Feature Articles

November 2013

Tapp’s Art Center in Columbia, SC, Features Works by Susan Lenz

Tapp’s Art Center in Columbia, SC, will present I Am Not Invisible, featuring works by Susan Lenz, on view from Nov. 7 through Dec. 27, 2013. Receptions will be held on Nov. 7 and Dec. 5, from 5:30-7:30pm.

I Am Not Invisible is a defiant mantra and the exhibition title for new work by Susan Lenz. The work investigates the nature of memory, the tendency to forget over time, and the artist’s fervent hope to create art with a lasting impression.

“The last thing any of us will ever do is die”, says Lenz. “Like everyone, I have so many ideas, too many things to do and objects to make and not enough days in which to accomplish half of it. What really worries me is the possibility that none of it will matter in the years to come. I might not be remembered; my work might not be kept by future generations. With time, I might fade away, become invisible. I’m working to avoid this fate.”

The centerpiece of the exhibition is a stitched grid of anonymous vintage photographs. At fifteen feet in length and over five feet in height, it is easy for viewers to get sucked into the lives and times of the unknown families and the days they sought to remember through snapshots. Related work includes a collection of framed, antique portraits displayed as if a family’s wall of ancestors. Each image includes a collaged phrase, such as “I Was Someone’s Mother”, “Once a Pillar of the Community”, and “The Stories We Could Tell”. Other work repurposes scraps of crazy quilts, rusted nails, celluloid buttons, plastic greenery off discarded artificial cemetery flowers, and a plethora of vintage ephemera.

Lenz put herself into her time-capsule concepts by posing nude atop sprays of funeral flowers and in barren landscapes. She also used her own life-sized silhouettes as a stitched outline on sheer chiffon and suspended this floating material in front of densely collaged canvases. The resulting images make obvious the shortness of life on earth and the inevitable blur of slipping into history.

While most of Lenz’s extensive stash of materials is vintage and scavenged at estate auctions, she has also incorporated more modern items. Connected, Shared, Saved is a triptych of assorted cords, cables, Internet connectors and electrical devices. The individual words have dual meanings, half suggesting a network of human relationships and half suggesting similar computer functions. Gathering My Thoughts, a mass of unwound thread in suspended baskets, also draws on word associations. “Thread” is fundamental to fiber arts but is also a word used to describe conversations, common bonds, and Internet correspondence.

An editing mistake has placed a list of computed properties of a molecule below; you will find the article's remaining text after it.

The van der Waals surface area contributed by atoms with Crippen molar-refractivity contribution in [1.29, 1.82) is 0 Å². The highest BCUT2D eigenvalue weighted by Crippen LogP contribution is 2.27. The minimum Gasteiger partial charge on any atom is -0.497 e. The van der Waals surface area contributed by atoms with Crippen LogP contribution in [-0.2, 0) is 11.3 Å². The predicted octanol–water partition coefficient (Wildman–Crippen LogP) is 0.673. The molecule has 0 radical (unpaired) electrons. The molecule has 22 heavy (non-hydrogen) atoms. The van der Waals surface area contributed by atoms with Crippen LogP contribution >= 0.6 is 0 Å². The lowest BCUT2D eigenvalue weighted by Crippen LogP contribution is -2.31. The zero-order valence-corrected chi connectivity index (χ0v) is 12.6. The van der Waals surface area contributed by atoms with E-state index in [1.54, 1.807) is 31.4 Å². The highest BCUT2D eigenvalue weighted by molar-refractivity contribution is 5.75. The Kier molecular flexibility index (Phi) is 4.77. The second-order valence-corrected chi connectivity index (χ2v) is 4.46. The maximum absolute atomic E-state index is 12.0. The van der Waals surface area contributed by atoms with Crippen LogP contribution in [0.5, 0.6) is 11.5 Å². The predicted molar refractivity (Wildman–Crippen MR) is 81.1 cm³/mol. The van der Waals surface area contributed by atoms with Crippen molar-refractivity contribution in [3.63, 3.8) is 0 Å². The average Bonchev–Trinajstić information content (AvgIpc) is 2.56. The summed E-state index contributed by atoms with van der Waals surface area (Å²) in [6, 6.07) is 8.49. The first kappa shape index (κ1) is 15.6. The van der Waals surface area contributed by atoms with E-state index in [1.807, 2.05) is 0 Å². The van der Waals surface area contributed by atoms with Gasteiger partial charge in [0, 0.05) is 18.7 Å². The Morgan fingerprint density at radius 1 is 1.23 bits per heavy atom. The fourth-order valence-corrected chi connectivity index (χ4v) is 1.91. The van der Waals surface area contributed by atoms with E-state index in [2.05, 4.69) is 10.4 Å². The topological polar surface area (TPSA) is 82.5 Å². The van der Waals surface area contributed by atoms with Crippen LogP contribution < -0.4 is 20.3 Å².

Collectively, the work uses every day, found materials and explores the way people try to remember and attempt to be remembered. The exhibit is the artist’s effort to do both while admitting the likelihood of failure. Journal entries are scattered through the exhibit and include: “These truths are always with me: I am a female lacking an academic arts education in a male dominated world bent on high-brow approaches to art-making underscored with critical words written by trained professionals. I am a postmenopausal woman with years of experience and mountains of visual expressions waiting to take form. I work and will continue to work because I have something to say in spite of the many obstacles. I work with the faint hope that ‘something’, perhaps just one little work of art, might be kept through coming generations, cherished … admired … remembered … regarded for its quality… something to mark my existence on this planet. I work because I AM NOT INVISIBLE.”

Lenz will not be attending the opening in November due to commitments of showing other art at the Washington Craft Show and the Philadelphia Museum of Art Craft show but looks forward to the Dec. 5 reception.

For further information check our SC Institutional Gallery listings, call the Center at 803/609-3479 or visit (www.tappsartscenter.com).

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